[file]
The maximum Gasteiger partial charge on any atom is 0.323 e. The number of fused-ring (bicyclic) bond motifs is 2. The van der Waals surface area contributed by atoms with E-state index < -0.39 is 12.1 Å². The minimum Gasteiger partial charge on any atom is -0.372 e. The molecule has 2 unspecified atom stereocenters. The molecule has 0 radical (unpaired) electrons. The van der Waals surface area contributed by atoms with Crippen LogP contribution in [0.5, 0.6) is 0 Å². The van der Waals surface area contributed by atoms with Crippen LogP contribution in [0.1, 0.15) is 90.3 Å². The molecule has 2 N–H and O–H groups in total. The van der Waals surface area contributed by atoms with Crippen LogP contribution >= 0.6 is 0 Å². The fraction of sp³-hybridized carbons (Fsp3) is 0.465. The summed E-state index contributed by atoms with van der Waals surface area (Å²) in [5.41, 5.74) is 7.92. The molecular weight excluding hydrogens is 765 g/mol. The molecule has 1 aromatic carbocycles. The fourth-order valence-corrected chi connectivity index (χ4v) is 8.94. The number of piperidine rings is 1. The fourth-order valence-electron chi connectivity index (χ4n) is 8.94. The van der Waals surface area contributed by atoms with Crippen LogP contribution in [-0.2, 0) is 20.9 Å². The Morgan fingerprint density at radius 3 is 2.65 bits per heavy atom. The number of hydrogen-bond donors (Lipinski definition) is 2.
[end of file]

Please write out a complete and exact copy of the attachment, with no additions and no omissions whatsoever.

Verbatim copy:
The maximum Gasteiger partial charge on any atom is 0.323 e. The number of fused-ring (bicyclic) bond motifs is 2. The van der Waals surface area contributed by atoms with E-state index < -0.39 is 12.1 Å². The minimum Gasteiger partial charge on any atom is -0.372 e. The molecule has 2 unspecified atom stereocenters. The molecule has 0 radical (unpaired) electrons. The van der Waals surface area contributed by atoms with Crippen LogP contribution in [0.5, 0.6) is 0 Å². The van der Waals surface area contributed by atoms with Crippen LogP contribution in [0.1, 0.15) is 90.3 Å². The molecule has 2 N–H and O–H groups in total. The van der Waals surface area contributed by atoms with Crippen LogP contribution >= 0.6 is 0 Å². The fraction of sp³-hybridized carbons (Fsp3) is 0.465. The summed E-state index contributed by atoms with van der Waals surface area (Å²) in [5.41, 5.74) is 7.92. The molecular weight excluding hydrogens is 765 g/mol. The molecule has 1 aromatic carbocycles. The fourth-order valence-corrected chi connectivity index (χ4v) is 8.94. The number of piperidine rings is 1. The fourth-order valence-electron chi connectivity index (χ4n) is 8.94. The van der Waals surface area contributed by atoms with Crippen LogP contribution in [-0.2, 0) is 20.9 Å². The Morgan fingerprint density at radius 3 is 2.65 bits per heavy atom. The number of hydrogen-bond donors (Lipinski definition) is 2.